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Re: latency (was: RE: cooling door)

  • From: Mikael Abrahamsson
  • Date: Sun Mar 30 04:25:51 2008

On Sat, 29 Mar 2008, Frank Coluccio wrote:

Understandably, some applications fall into a class that requires very-short
distances for the reasons you cite, although I'm still not comfortable with the
setup you've outlined. Why, for example, are you showing two Ethernet switches
for the fiber option (which would naturally double the switch-induced latency),
but only a single switch for the UTP option?

Yes, I am showing a case where you have switches in each rack so each rack is uplinked with a fiber to a central aggregation switch, as opposed to having a lot of UTP from the rack directly into the aggregation switch.

Now, I'm comfortable in ceding this point. I should have made allowances for this
type of exception in my introductory post, but didn't, as I also omitted mention
of other considerations for the sake of brevity. For what it's worth, propagation
over copper is faster propagation over fiber, as copper has a higher nominal
velocity of propagation (NVP) rating than does fiber, but not significantly
greater to cause the difference you've cited.

The 2/3 speed of light in fiber as opposed to propagation speed in copper was not in my mind.

As an aside, the manner in which o-e-o and e-o-e conversions take place when
transitioning from electronic to optical states, and back, affects latency
differently across differing link assembly approaches used. In cases where 10Gbps

My opinion is that the major factors of added end-to-end latency in my example is that the packet has to be serialisted three times as opposed to once and there are three lookups instead of one. Lookups take time, putting the packet on the wire take time.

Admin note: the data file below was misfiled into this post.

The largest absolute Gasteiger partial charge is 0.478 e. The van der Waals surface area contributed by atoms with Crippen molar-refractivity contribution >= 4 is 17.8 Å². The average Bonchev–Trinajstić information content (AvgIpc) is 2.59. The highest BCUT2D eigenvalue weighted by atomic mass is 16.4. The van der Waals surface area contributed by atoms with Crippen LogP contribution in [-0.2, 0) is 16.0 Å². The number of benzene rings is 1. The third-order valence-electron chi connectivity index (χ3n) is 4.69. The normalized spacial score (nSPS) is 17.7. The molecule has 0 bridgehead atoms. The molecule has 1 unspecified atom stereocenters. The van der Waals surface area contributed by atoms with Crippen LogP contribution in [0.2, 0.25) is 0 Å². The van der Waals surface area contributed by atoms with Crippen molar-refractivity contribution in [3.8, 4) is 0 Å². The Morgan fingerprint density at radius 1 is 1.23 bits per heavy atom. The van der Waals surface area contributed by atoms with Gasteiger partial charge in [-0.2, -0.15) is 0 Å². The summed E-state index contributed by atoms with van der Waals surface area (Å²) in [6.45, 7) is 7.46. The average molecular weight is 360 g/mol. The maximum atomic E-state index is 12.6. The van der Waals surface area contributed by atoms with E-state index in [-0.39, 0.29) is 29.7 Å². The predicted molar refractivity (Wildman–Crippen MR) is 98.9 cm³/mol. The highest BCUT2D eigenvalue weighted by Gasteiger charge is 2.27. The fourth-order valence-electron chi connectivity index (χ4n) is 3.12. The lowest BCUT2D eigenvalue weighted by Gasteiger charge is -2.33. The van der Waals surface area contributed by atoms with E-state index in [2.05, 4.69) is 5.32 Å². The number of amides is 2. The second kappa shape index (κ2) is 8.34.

Back in the 10 megabit/s days, there were switches that did cut-through, ie if the output port was not being used the instant the packet came in, it could start to send out the packet on the outgoing port before it was completely taken in on the incoming port (when the header was received, the forwarding decision was taken and the equipment would start to send the packet out before it was completely received from the input port).

By chance, is the "deserialization" you cited earlier, perhaps related to this
inverse muxing process? If so, then that would explain the disconnect, and if it
is so, then one shouldn't despair, because there is a direct path to avoiding this.

No, it's the store-and-forward architecture used in all modern equipment (that I know of). A packet has to be completely taken in over the wire into a buffer, a lookup has to be done as to where this packet should be put out, it needs to be sent over a bus or fabric, and then it has to be clocked out on the outgoing port from another buffer. This adds latency in each switch hop on the way.

As Adrian Chadd mentioned in the email sent after yours, this can of course be handled by modifying or creating new protocols that handle this fact. It's just that with what is available today, this is a problem. Each directory listing or file access takes a bit longer over NFS with added latency, and this reduces performance in current protocols.

Programmers who do client/server applications are starting to notice this and I know of companies that put latency-inducing applications in the development servers so that the programmer is exposed to the same conditions in the development environment as in the real world. This means for some that they have to write more advanced SQL queries to get everything done in a single query instead of asking multiple and changing the queries depending on what the first query result was.

Also, protocols such as SMB and NFS that use message blocks over TCP have to be abandonded and replaced with real streaming protocols and large window sizes. Xmodem wasn't a good idea back then, it's not a good idea now (even though the blocks now are larger than the 128 bytes of 20-30 years ago).

Mikael Abrahamsson    email: [email protected]